“Things are different than they were in 2004. There was no social media back then, but now people know about the situation we are facing and the community supports us.”
Local residents denounced the CPL administration over social media after the library’s official twitter account started posting pro-management “facts” about the conditions facing library workers. One tweet by the library’s account received nearly 100 replies, the vast majority denouncing the use of official CPL social media accounts by management to bolster their position against library workers. Many replies described this as “shameful” and “inappropriate,” threatened to unfollow the account and expressed support for the library workers.
The SEIU and the political establishment are also attempting to direct growing opposition to inequality and support for public services back into the safe channels of the Democratic Party. On January 22, Democratic presidential candidate Bernie Sanders tweeted, “Public libraries are essential to our communities. The workers who provide these vital services deserve adequate staffing and safe working conditions. I’m proud to stand in solidarity with the members of @seiu1199wvkyoh as they fight for a fair contract.”
The following day, another Democratic presidential candidate, former mayor of South Bend, Indiana, Pete Buttigieg, tweeted a similar statement. The SEIU 1199 has shared the tweets by Sanders, Buttigieg and another by Ohio Democratic Senator Sandra Williams on social media.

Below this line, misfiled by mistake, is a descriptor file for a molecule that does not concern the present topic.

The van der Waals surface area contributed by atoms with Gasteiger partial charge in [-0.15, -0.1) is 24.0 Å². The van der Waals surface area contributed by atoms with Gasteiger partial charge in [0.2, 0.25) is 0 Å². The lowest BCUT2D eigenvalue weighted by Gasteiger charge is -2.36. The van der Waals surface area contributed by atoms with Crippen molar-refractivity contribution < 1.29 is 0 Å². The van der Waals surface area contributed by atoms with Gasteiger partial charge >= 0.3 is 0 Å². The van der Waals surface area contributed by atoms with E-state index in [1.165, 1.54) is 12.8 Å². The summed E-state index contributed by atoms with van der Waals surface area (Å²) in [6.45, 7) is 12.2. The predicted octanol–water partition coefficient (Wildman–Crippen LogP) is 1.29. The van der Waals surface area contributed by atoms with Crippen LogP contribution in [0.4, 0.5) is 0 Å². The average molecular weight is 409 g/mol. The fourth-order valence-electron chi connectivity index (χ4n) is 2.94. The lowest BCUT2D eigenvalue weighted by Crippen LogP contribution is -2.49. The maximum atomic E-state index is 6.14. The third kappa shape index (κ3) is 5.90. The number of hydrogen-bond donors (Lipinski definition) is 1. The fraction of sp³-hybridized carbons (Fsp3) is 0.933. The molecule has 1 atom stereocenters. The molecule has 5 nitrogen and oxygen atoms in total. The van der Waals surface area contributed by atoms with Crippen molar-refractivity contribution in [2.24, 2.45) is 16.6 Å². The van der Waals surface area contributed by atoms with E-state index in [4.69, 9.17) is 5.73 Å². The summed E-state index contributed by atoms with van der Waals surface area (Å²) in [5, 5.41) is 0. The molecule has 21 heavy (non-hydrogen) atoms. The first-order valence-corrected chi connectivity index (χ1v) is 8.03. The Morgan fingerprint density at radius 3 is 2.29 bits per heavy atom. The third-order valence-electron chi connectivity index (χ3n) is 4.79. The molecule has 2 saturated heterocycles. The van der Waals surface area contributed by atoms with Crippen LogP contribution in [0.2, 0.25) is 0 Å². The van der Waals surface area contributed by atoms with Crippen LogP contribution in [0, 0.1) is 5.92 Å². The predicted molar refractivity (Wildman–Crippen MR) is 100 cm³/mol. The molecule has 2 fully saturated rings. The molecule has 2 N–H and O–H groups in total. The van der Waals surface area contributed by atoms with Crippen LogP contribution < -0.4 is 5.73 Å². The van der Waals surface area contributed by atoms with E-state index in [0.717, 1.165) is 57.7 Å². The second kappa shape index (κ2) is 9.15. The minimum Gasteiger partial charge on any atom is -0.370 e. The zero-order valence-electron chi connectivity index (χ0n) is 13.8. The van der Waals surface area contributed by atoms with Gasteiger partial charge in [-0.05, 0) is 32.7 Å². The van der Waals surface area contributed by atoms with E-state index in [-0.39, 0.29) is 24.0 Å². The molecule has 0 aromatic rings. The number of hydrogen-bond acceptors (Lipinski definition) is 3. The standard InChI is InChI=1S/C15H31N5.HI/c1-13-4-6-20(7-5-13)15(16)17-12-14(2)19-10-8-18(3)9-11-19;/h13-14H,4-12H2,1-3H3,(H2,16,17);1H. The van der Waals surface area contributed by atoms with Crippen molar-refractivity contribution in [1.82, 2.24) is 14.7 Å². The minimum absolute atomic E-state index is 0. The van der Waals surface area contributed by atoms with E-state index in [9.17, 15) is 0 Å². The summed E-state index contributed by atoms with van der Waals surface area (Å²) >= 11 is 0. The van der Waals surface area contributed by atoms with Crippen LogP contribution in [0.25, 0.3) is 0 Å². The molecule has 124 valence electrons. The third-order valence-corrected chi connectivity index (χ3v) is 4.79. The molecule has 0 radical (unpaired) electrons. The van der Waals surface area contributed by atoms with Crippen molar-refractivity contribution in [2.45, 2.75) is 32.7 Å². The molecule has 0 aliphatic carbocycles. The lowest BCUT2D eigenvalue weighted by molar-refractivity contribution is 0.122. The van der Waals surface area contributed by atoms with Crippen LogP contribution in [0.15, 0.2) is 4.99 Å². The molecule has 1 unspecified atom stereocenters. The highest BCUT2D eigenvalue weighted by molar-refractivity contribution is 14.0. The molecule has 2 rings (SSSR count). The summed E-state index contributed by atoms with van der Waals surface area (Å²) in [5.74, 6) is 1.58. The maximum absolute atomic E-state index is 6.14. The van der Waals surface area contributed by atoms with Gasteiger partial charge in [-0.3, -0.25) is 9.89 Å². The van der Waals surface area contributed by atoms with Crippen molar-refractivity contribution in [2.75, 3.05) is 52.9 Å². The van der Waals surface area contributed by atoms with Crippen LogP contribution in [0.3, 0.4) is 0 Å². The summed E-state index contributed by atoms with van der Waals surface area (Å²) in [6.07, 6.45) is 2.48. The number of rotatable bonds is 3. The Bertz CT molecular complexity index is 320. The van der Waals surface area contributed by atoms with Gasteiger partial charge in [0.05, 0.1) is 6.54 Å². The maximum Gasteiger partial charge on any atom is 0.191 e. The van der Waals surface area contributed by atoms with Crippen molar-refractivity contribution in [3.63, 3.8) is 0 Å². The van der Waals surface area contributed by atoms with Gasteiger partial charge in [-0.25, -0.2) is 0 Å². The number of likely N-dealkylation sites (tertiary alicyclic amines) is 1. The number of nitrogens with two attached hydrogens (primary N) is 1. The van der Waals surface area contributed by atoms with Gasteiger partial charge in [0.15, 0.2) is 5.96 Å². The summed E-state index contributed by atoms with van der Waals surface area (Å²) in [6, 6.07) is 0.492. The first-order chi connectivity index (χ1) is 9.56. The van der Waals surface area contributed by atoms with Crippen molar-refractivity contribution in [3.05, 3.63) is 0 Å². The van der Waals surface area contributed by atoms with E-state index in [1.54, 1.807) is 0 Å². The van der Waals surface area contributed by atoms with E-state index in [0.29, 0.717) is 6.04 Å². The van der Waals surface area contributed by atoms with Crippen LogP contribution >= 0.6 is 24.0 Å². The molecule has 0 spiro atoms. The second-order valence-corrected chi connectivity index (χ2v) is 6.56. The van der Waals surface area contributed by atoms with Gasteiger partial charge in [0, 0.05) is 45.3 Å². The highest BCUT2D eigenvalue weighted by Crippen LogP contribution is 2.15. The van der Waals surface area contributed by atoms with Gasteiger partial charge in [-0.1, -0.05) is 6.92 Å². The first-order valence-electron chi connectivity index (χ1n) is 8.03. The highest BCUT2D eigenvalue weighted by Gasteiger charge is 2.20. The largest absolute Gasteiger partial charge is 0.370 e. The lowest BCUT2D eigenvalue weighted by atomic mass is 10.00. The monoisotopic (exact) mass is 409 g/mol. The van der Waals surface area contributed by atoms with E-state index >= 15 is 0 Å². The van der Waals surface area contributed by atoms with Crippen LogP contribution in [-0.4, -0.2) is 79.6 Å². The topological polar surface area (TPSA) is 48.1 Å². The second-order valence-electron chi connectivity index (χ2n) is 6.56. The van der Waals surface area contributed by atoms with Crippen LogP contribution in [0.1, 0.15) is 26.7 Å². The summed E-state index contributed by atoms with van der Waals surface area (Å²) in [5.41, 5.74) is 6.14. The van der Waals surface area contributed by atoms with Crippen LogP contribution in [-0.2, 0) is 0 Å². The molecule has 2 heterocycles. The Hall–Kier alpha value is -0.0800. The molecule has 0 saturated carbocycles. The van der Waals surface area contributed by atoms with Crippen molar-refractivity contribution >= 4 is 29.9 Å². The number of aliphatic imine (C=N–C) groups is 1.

These statements mask the role of the Democratic Party, which like their Republican counterparts have worked to slash wages and transfer funds to the wealthiest segments of society with the full support of the trade unions.
In 2010 Obama issued a two-year wage freeze for roughly 2.1 million federal employees. Despite this, the SEIU nationally became one of his top contributors in the 2012 election, donating almost $70 million in campaign contributions and advertisements. Over eight years the Obama administration oversaw a rapid growth in inequality, with the wealth of the richest 400 American’s nearly doubling from $1.27 trillion in 2009 to $2.34 trillion in 2015.
In Cleveland, four-term Democratic Mayor Frank Jackson has a record of collaborating with Republicans to block even moderate increases in Ohio’s minimum wage. Recently he has worked to conceal details over negotiations to hand over tens of millions of dollars in incentives to Sherwin-Williams Co., a Fortune 500 company that produces paint and building materials, to keep the company’s headquarters in Cuyahoga County. Sherwin-Williams is currently working to fire and replace around 30 janitors nominally represented by SEIU Local 1.
Despite, or rather because of, Jackson’s record, SEIU 1199 has not made any reference to him on their website since 2017. The SEIU’s attempt to ratify a tentative agreement expresses their concern that a strike of library workers could gain larger support and threaten the Democratic Party establishment.